Supernova 2023ixf: A Cosmic Ray Mystery

In the grand scheme of the cosmos, supernovae are among the most spectacular and transformative events. These cataclysmic explosions, signaling the death of a massive star, release an astonishing amount of energy—equivalent to the power output of billions of suns—in a matter of seconds. But beyond their awe-inspiring luminosity, supernovae also play a crucial role in generating and accelerating cosmic rays, the high-energy particles that zip through the universe at nearly the speed of light.

For decades, astronomers have believed that these cosmic accelerators are the primary sources of the Galactic cosmic rays that constantly bombard Earth. The prevailing theory suggests that as the shockwave from a supernova explosion expands outward, it can efficiently accelerate particles to the extreme energies observed in cosmic rays. In fact, estimates indicate that if just 10% of a supernova’s energy is channeled into accelerating cosmic rays, these stellar explosions could easily account for the total measured abundance of Galactic cosmic rays.

However, a recent study by G. Martí-Devesa et al., published in Astronomy & Astrophysics, has cast doubt on this long-standing paradigm. The researchers focused on a nearby supernova, designated SN 2023ixf, which exploded in the galaxy M101, located approximately 21 million light-years away. This cosmic event, first discovered in May 2023, presented a unique opportunity to study the early stages of a supernova and its potential for cosmic ray acceleration.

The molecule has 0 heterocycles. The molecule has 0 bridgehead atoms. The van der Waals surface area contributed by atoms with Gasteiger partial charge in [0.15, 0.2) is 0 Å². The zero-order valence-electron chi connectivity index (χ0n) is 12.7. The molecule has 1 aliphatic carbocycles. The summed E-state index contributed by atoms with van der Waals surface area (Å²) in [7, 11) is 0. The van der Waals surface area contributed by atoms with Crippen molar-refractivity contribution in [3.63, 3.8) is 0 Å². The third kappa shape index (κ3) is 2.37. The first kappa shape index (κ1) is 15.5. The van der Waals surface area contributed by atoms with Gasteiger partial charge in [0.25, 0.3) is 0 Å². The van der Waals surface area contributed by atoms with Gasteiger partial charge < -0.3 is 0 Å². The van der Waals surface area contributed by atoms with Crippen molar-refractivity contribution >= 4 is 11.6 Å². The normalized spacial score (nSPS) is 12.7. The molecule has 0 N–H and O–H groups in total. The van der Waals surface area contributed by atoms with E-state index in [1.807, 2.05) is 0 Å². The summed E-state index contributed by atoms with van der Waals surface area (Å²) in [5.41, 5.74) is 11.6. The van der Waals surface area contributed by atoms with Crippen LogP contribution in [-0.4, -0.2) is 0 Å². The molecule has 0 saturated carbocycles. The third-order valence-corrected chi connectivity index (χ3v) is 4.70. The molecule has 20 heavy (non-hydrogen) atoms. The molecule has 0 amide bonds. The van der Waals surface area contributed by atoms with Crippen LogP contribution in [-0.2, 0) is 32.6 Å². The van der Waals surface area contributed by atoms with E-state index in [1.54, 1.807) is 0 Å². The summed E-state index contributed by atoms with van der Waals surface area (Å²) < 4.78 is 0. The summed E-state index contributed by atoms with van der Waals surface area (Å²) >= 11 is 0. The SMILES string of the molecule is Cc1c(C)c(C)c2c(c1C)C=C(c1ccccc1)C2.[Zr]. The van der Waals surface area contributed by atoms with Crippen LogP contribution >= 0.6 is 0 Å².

The Fred Lawrence Whipple Observatory’s 48-inch telescope captured this visible-light image of the Pinwheel galaxy (Messier 101) in June 2023
The Fred Lawrence Whipple Observatory’s 48-inch telescope captured this visible-light image of the Pinwheel galaxy (Messier 101) in June 2023. The location of supernova 2023ixf is circled. The observatory, located on Mount Hopkins in Arizona, is operated by the Center for Astrophysics | Harvard & Smithsonian. (credit: Hiramatsu et al. 2023/Sebastian Gomez (STScI))

What makes SN 2023ixf particularly intriguing is its relative proximity and the fact that it is a core-collapse supernova—the explosive death of a massive star at least 8 times heftier than our Sun. Prior to its demise, the progenitor star of SN 2023ixf was a red supergiant, a bloated stellar behemoth that had exhausted its nuclear fuel. In its final years, this dying star expelled its outer layers through powerful stellar winds, enriching the surrounding environment with heavy elements.